Marion Street, Pill
The 1901 census record
|Perce Blackborow was born in
Newport, the son of a general labourer in 1894. The 1901 census shows
the Blackborow family living at 16 Marion Street in Pillgwenlly in the
heart of Newport's dockland area. Perce lived with his Somerset born
father (J E), mother (Anne) and two younger brothers (Harold and James).
In 1914 he found himself far from home in Buenos Aires without a ship. He met and befriended an American sailor, William Bakewell who was in the same situation. When the Endurance sailed into port and three of the crew were sacked, the two men thought their problems were solved, they both applied for positions on board. The Endurance was scheduled to sail across the Antarctic via the South Pole in an expedition led by the renowned explorer Ernest Shackleton. Crossing the Antarctic was one of the last frontiers of human exploration. Shackleton interviewed the two men, Bakewell was accepted but Blackborow was not due to his age (he was only 19 at the time) and lack of seamanship.
He was smuggled on board with the help of Bakewell and another sailor How. He was hidden in a locker where his two friends would take food for him on a regular basis. He was eventually discovered when the Endurance was three days out of South Georgia, Shackleton was unhappy at him being there, but realised he had no choice and offered him a position of steward with the proviso "If anyone has to be eaten, then you will be the first!".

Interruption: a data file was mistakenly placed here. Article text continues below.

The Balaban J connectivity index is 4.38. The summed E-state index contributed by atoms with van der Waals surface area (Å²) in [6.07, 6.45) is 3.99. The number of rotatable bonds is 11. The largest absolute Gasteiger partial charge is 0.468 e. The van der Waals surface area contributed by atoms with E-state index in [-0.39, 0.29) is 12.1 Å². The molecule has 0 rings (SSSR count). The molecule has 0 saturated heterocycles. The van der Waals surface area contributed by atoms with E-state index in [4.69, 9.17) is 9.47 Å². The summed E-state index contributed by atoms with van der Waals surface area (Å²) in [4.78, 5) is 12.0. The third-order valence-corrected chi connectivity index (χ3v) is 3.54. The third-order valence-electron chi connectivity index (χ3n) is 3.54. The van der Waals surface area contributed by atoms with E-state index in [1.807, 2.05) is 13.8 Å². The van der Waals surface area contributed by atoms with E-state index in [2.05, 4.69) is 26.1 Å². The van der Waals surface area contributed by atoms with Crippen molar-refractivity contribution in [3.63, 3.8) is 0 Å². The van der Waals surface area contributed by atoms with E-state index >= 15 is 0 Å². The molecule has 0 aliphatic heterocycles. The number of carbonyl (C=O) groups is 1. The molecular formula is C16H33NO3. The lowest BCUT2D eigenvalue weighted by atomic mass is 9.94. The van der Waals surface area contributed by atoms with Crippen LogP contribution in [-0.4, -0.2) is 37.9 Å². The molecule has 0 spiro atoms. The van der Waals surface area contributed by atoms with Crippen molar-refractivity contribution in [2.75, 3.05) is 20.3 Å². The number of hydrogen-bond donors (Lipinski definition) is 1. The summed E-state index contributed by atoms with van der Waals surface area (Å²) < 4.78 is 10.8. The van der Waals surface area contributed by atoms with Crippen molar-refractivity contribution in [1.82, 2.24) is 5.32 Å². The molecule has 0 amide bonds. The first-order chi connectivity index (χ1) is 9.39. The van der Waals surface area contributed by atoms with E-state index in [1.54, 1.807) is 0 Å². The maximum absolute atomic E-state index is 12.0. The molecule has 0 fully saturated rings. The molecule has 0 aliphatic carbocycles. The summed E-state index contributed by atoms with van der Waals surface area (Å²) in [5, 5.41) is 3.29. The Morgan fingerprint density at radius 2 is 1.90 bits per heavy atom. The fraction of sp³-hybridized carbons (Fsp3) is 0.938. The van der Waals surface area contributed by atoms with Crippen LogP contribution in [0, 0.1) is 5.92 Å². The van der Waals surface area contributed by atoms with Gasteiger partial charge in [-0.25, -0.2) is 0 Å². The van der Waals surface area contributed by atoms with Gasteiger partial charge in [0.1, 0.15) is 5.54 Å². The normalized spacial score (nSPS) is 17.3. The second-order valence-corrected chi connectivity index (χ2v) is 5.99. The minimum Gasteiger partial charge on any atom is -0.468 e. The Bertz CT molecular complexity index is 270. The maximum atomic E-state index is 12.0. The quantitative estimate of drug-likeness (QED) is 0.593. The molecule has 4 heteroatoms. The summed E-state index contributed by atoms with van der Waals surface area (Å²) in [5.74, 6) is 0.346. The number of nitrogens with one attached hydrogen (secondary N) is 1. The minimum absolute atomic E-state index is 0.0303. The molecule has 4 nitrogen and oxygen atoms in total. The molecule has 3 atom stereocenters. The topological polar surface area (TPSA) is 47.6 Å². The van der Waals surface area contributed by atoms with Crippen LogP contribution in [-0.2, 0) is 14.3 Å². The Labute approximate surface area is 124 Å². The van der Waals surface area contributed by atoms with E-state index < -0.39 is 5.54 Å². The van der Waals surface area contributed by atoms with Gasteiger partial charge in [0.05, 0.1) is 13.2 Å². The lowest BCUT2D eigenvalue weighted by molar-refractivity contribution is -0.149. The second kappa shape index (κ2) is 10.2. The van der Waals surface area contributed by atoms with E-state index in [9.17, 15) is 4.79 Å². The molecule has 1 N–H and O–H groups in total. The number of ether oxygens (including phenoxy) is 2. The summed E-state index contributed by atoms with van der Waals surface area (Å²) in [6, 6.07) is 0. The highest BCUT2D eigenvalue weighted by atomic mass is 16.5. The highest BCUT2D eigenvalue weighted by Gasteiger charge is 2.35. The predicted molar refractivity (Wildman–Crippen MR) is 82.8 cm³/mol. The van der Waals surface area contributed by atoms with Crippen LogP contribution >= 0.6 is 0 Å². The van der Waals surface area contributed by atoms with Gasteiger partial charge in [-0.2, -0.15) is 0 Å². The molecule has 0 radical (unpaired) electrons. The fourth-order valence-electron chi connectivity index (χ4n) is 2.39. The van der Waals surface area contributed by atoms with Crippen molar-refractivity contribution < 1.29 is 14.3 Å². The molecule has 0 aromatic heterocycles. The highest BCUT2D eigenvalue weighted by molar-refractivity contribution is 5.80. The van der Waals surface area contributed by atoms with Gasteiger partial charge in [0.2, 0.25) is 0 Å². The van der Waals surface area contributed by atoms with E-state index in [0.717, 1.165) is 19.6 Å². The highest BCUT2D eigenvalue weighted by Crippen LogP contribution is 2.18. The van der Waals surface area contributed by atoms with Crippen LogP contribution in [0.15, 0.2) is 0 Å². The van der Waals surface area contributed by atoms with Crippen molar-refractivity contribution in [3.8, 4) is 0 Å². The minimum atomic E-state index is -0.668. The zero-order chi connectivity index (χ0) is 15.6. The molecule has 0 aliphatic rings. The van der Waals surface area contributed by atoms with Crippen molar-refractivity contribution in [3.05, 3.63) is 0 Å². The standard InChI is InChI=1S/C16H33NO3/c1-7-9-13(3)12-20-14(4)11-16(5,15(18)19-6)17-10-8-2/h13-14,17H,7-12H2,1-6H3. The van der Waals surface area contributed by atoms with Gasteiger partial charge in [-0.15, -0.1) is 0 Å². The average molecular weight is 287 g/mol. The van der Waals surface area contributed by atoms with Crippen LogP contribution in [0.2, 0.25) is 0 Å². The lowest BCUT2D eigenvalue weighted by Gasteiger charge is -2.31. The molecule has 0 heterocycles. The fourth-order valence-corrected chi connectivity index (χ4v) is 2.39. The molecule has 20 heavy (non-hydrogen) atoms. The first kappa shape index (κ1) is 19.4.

Blackborow with Mrs Chippy, the Endurance's tabby cat
|But the thrill of stowing away
with the legendary explorer would soon turn to fear. Within months, the
Endurance, trapped and crushed by ice, sank. And even Perce, the
youngest member of the stranded crew, knew there was no hope of rescue.
If the men were to survive in the most hostile place on earth, they
would have to do it on their own.